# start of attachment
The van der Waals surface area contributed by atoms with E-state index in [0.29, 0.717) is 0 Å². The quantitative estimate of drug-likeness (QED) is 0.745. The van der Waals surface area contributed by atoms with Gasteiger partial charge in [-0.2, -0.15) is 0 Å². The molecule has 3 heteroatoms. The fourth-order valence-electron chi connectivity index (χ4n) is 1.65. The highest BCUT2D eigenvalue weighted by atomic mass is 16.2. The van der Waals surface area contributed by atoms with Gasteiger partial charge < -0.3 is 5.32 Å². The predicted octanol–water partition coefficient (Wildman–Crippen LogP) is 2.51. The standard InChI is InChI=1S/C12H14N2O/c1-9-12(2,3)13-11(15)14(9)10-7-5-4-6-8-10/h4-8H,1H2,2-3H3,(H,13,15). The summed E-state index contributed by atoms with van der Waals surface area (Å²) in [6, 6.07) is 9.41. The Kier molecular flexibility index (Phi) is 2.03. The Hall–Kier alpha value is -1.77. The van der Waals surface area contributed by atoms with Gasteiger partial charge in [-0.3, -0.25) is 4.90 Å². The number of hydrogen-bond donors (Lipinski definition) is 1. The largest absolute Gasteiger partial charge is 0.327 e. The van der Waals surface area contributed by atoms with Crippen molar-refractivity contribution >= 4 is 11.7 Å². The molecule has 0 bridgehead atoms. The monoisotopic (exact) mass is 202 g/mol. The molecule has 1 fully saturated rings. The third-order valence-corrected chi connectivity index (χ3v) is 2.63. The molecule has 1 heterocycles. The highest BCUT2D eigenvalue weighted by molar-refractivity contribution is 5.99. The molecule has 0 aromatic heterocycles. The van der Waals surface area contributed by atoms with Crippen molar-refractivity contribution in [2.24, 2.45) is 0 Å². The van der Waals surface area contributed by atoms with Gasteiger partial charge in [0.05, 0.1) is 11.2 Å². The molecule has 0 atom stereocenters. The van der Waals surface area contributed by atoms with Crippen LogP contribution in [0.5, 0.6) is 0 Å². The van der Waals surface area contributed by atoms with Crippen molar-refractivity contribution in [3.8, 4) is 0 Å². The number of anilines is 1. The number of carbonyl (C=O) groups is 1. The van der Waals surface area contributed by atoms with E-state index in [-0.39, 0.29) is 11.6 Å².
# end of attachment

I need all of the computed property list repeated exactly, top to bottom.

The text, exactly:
The van der Waals surface area contributed by atoms with E-state index in [0.29, 0.717) is 0 Å². The quantitative estimate of drug-likeness (QED) is 0.745. The van der Waals surface area contributed by atoms with Gasteiger partial charge in [-0.2, -0.15) is 0 Å². The molecule has 3 heteroatoms. The fourth-order valence-electron chi connectivity index (χ4n) is 1.65. The highest BCUT2D eigenvalue weighted by atomic mass is 16.2. The van der Waals surface area contributed by atoms with Gasteiger partial charge < -0.3 is 5.32 Å². The predicted octanol–water partition coefficient (Wildman–Crippen LogP) is 2.51. The standard InChI is InChI=1S/C12H14N2O/c1-9-12(2,3)13-11(15)14(9)10-7-5-4-6-8-10/h4-8H,1H2,2-3H3,(H,13,15). The summed E-state index contributed by atoms with van der Waals surface area (Å²) in [6, 6.07) is 9.41. The Kier molecular flexibility index (Phi) is 2.03. The Hall–Kier alpha value is -1.77. The van der Waals surface area contributed by atoms with Gasteiger partial charge in [-0.3, -0.25) is 4.90 Å². The number of hydrogen-bond donors (Lipinski definition) is 1. The largest absolute Gasteiger partial charge is 0.327 e. The van der Waals surface area contributed by atoms with Crippen molar-refractivity contribution >= 4 is 11.7 Å². The molecule has 0 bridgehead atoms. The monoisotopic (exact) mass is 202 g/mol. The molecule has 1 fully saturated rings. The third-order valence-corrected chi connectivity index (χ3v) is 2.63. The molecule has 1 heterocycles. The highest BCUT2D eigenvalue weighted by molar-refractivity contribution is 5.99. The molecule has 0 aromatic heterocycles. The van der Waals surface area contributed by atoms with Crippen molar-refractivity contribution in [2.24, 2.45) is 0 Å². The van der Waals surface area contributed by atoms with Gasteiger partial charge in [0.05, 0.1) is 11.2 Å². The molecule has 0 atom stereocenters. The van der Waals surface area contributed by atoms with Crippen LogP contribution in [0.5, 0.6) is 0 Å². The van der Waals surface area contributed by atoms with Crippen molar-refractivity contribution in [3.8, 4) is 0 Å². The number of anilines is 1. The number of carbonyl (C=O) groups is 1. The van der Waals surface area contributed by atoms with E-state index in [-0.39, 0.29) is 11.6 Å².